Darmody, Merike; Smyth, Emer, Job Satisfaction and Occupational Stress among Primary School Teachers and School Principals in Ireland, Dublin, Ireland., ESRI / The Teaching Council, June, 2011
Internationally, a considerable amount of literature has emerged on the factors
influencing job satisfaction and occupational stress among school teachers.
However, there is a paucity of recent, comprehensive empirical research in this
area in the context of Irish primary schools. In view of ongoing changes in schools
and curricula as well as the working conditions of teachers, identifying factors
influencing job satisfaction and occupational stress is timely as the ability to cope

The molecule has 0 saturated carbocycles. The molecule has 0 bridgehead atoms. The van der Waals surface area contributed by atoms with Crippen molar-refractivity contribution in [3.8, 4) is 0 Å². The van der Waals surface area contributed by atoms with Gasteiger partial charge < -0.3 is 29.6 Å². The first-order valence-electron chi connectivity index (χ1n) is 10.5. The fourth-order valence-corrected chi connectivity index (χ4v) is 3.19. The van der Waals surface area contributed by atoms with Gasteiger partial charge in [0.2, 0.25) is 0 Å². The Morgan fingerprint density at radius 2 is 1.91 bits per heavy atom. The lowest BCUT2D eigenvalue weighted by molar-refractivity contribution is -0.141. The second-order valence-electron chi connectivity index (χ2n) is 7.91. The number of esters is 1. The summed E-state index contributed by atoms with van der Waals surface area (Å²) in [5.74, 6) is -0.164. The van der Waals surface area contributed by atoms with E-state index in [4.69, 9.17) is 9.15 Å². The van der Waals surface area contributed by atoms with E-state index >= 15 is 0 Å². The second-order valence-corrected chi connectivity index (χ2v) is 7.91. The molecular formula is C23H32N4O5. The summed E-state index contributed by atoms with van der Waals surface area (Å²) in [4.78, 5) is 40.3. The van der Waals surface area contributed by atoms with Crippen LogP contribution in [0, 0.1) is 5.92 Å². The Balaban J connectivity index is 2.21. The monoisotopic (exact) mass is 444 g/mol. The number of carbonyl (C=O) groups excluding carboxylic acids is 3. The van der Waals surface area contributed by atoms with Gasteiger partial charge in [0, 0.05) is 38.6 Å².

with change has become increasingly important for teachers and principals.
Teacher job satisfaction and stress can have both economic and personal
implications as it can lead to stress-related employee absenteeism, burnout and a
negative impact on pupil outcomes (Kyriacou, 1987).
The findings of this study indicate that an overall majority of Irish primary school
teachers (98%) and principals (93%) were happy in their job, though some
experienced occupational stress (45% of teachers and 70% of principals). Job
satisfaction and occupational stress were associated with a number of
background and school-level factors.
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